Her love of literature lures writers Literary group founder mixes zeal, business

October 21, 1997|By Carolyn Melago | Carolyn Melago,CONTRIBUTING WRITER

If prodded, Ellen Conroy Kennedy will hesitantly describe herself as an "arts administrator." But this hardly does justice to someone who has cooked dinner for a Nobel Laureate and talked a Pulitzer Prize winner into reading his poetry on horseback.

TC Woodrow Wilson Visiting Fellow at 24 liberal arts colleges over 10 years.

"She knows a side of the writing world that isn't a glitzy one," Taylor says.

The cozy atmosphere created for authors is one of the group's trademarks, what Moon calls the group's "own art form." The night before Nobel Laureate Isaac Bashevis Singer read to a Columbia audience in October 1984, Kennedy held an intimate dinner for him at her home.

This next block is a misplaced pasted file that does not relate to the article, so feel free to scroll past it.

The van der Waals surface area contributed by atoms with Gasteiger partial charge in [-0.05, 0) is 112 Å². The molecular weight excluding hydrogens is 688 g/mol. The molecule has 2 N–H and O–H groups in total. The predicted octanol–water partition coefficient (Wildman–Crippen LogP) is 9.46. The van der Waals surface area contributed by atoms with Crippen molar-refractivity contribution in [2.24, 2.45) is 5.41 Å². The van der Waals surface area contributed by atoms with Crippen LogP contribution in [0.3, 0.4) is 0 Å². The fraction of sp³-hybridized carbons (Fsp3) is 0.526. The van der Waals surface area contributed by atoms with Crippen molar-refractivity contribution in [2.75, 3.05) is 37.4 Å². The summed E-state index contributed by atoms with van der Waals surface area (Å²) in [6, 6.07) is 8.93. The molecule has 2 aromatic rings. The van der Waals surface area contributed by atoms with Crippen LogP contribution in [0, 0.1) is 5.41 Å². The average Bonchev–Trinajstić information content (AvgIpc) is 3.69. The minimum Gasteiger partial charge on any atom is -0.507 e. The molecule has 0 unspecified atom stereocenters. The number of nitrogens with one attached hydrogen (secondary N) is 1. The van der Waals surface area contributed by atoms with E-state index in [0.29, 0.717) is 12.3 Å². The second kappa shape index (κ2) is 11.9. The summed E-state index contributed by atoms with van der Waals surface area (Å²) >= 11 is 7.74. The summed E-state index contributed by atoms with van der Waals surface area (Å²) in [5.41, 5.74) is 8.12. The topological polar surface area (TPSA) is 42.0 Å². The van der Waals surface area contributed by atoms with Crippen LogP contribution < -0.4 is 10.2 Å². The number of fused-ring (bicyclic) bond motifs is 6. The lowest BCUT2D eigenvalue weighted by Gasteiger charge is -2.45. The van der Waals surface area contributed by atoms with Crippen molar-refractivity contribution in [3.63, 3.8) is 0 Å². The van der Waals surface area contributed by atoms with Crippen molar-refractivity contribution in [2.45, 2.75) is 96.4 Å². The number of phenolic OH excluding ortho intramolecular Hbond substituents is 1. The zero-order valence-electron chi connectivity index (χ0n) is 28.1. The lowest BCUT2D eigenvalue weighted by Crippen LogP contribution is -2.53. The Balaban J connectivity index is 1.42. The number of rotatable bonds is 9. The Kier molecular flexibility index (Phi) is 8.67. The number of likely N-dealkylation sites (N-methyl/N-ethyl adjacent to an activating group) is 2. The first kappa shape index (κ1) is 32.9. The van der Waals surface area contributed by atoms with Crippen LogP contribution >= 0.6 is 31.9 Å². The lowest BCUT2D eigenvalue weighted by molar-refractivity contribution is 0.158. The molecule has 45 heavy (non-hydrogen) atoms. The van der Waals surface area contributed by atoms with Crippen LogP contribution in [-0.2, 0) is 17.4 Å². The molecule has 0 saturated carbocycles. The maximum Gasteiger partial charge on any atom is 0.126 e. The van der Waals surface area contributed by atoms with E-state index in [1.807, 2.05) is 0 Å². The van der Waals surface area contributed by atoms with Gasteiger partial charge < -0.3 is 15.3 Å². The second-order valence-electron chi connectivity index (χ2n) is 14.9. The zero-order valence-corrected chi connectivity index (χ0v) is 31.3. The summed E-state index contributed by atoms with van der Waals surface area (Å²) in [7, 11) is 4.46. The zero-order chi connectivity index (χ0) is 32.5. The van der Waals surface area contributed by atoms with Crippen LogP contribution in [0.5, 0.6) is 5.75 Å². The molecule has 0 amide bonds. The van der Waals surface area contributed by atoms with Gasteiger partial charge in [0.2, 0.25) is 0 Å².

Not every author's comfort, though, is the primary concern. Kennedy had heard of Pulitzer Prize winner Taylor reading his equine-inspired poetry while donning riding gear, so she asked him to take the gimmick one step further: recite poetry while riding a horse.

"My basic thought was that's the craziest thing I'd ever heard," recalls Taylor, now a professor at American University. "I just said something noncommittal. I was confident it would never happen."

But Kennedy didn't relent. She arranged a date and a place (the Columbia Horse Center in September 1986) and asked Taylor to reconsider. After finding a suitable horse, Taylor agreed and mesmerized an audience of 100 with his horseback recitation of his poem, "The Flying Change."

Taylor continues his relationship with HoCoPoLitSo, narrating the group's continuing series of televised chats with authors, "The Writing Life."

Tonight Kennedy will receive some of the recognition she gives authors, sharing the Eisenberg Prize with Lyle Linville, a history professor at Prince George's County Community College.

Pub Date: 10/21/97

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